Traditionally, blended learning has been defined as a course that includes both face-to-face and online learning components. But in the context of COVID-19, there is a new type of blending to think about and that is the mix of synchronous and asynchronous learning. Due to the pandemic schools around the world had to move rapidly into fully-distanced models of teaching and learning. By far the easiest way to do that for most faculty members was to substitute Zoom calls for classroom lectures. While this model has a lot of advantages–social interaction for isolated students, opportunity for dialogue, the ability of the teacher to address misunderstandings as they arise–it also has some significant disadvantages. Internet connectivity is not always dependable for many of our students (and faculty, for that matter). Low bandwidth, internet service interruptions, rolling power outages, and other infrastructure issues can make it difficult to get the entire class...

Read More

Blended Learning

Posted in , ,

Blended learning combines traditional face-to-face instruction with online instruction in a more robust way than simply adding a learning management system (LMS) like Moodle to a face-to-face course. In blended learning, some of the time that would otherwise have been spent in the classroom is now spent online. Blended learning means respecting the true value of conventional methods – such as seminars, tutorials, projects, labs, field trips, physical materials. And it means acknowledging the extraordinary power and flexibility of digital technologies. How can the two be thoughtfully integrated to give education the power and flexibility it needs in order to play its proper role in 21st century life? [1]Diana Laurillard Blended learning can take a variety of formats. In a flipped classroom model, students study the course material online and come into the physical classroom periodically to focus on application of the material. The classroom time becomes more of a laboratory to put...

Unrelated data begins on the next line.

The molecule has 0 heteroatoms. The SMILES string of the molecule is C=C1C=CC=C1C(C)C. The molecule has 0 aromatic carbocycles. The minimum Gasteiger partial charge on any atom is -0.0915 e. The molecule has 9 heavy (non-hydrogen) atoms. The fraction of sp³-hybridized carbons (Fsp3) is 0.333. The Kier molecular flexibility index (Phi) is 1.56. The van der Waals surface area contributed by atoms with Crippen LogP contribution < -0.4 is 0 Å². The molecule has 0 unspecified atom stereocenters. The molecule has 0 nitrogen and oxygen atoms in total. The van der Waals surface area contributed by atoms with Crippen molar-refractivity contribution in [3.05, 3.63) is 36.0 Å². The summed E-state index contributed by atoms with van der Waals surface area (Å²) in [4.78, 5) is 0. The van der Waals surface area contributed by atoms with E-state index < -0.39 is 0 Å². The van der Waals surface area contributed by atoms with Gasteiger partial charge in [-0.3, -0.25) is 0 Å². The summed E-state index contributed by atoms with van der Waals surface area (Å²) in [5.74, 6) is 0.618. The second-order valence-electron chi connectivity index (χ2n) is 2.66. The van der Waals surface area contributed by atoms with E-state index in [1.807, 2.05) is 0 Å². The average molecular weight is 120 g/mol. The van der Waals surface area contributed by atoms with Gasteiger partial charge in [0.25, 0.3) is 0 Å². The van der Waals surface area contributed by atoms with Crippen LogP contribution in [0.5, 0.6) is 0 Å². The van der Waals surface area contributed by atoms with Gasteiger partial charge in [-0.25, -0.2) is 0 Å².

Read More

Modalities

Posted in , ,

Although the name of this website is Designing for Online Learning, the principles of online course design can be applied in courses that are not conducted fully online. In fact, there are three course modalities that make use of online components to the course. The first modality to consider is the traditional classroom where teacher and students meet together in the same physical space. In this scenario, less than 10 percent of in-class time is conducted online or via technology. However, a teacher might want her students to make use of electronic copies of course documents or other online resources like articles or videos. She might also want to encourage her students to collaborate with each other using online tools like discussion forums or Google tools (Docs, Slides, Sheets, etc.) as they work on a group project. Or, a teacher might want her students to take quizzes or submit papers...